First Published: Costa News SL, May 2011




The Albariño grape variety is as important to Denominación de Origen Rias Baixas as Messi is to Barcelona. This supremely aromatic grape variety ripens to reveal in its wines, lovely peach and apricot flavours, but with a refreshing acidity too.

Within Spain (and in Portugal where it’s known as Alvarinho) it’s always been appreciated as probably Spain’s best white wine variety, but it wasn’t until my colleagues, the ladies and gentlemen of the international press, started travelling to taste in situ that the wine world generally became aware of this noble variety. Twenty years ago demand started it’s now seemingly unending ascent up the graph, like the pulse rate of a Barça fan when Messi receives the ball.

The young folk who had forsaken the area through lack of jobs and prospects started returning to work the vineyards, and the lucky ones with the wherewithal bought land and planted Albariño. It seems it’s no coincidence that some Albariños have an unmistakeable golden hue (for example Bodega Martín Códax’s Gallaecia 2007 as discussed last week). Albariño is probably Galicia’s most prized asset, driving the economy as well as being enjoyed in every bar and restaurant in the area, by locals and tourists alike!

Originally a co-operative bodega with no great ambitions other than to produce good quality white wines, Bodega Martín Códax was founded in 1985 as the wave of Albariño was just building. They’ve been riding it at its crest ever since and I recently received several of their white wines, plus a really fun red from their outpost in DO Bierzo with perhaps the best label I’ve seen this year!

Martín Códax Lias Albariño 2007 is limited production wine made by keeping the must on its lees for 12 months, two of which were with ‘batonage’, stirring, which adds a creamy dimension to the wine without detracting from its innate freshness. This full-bodied and yet elegant wine is one for the dinner table, the more so if the dish to accompany it is perhaps some fresh fish in a slightly creamy sauce!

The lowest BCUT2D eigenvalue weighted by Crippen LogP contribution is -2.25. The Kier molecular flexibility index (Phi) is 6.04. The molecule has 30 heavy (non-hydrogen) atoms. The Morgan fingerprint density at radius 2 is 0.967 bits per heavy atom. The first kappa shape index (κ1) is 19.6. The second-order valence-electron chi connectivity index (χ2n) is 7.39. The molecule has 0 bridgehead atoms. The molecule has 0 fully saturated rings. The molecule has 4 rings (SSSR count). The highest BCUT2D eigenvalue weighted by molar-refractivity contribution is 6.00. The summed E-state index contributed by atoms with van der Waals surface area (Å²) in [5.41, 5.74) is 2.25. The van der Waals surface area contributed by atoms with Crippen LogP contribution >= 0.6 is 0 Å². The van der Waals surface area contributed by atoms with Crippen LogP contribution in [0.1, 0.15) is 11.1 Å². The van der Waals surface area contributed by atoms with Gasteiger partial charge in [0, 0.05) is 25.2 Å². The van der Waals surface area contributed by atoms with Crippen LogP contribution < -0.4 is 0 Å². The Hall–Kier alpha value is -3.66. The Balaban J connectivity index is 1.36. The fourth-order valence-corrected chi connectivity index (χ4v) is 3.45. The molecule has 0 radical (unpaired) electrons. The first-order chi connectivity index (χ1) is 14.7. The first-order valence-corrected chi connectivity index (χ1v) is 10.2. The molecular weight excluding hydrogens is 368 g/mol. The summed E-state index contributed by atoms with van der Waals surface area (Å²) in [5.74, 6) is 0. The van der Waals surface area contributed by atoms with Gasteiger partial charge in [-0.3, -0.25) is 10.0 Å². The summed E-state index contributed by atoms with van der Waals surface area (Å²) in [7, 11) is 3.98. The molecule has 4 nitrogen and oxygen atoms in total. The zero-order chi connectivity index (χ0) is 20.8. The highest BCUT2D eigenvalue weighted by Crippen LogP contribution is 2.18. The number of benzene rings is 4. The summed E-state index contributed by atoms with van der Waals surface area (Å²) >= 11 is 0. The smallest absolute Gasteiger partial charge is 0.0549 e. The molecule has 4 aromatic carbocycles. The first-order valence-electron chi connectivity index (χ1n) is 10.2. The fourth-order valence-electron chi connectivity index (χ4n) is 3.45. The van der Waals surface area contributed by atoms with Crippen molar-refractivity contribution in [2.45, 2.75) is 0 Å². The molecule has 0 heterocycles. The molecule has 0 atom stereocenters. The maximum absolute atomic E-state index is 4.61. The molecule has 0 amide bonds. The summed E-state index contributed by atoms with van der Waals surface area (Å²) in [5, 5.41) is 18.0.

Martín Códax Organistrum Colleita 2008 is named after a medieval stringed instrument played by minstrels to entertain pilgrims on the route to Santiago de Compostela. From old design parchments an Organistrum was replicated by the bodega and is played at concerts in the building.

The wine is made with Albariño from a specific vineyard at only just over 100 metres above sea level where the grapes ripen fully and produce high alcohol wines, but again with an acid lift. Fermented initially in stainless steel, the wine then goes though a malolactic second fermentation in Allier French oak adding an extra depth of flavour. It is then transferred to steel again where it rests for a further seven months before bottling.

It is delicately perfumed wine with stoned fruit still, but a tiny almost imperceptible vanilla element too that just changes the flavour profile. I personally don’t subscribe to the view that Albariño gains a lot with age. I enjoyed the wine but would like to try one a year younger – given the chance!

It doesn’t surprise me that Martín Códax also operates in nearby DO Bierzo. This innovative bodega has shown that it is willing to try different styles of Albariño wines, successfully too, so why not make a red wine as well?

 I loved their Cuatro Pasos Mencía 2009 with the distinctive black label with four paw footprints in shiny red. It’s had a couple of months in oak for some added flavour and aroma but this is a wine that expresses the lovely damson and black cherry flavours of this rare variety. It’s a fun, serious wine – an enlighteningly happy combination!

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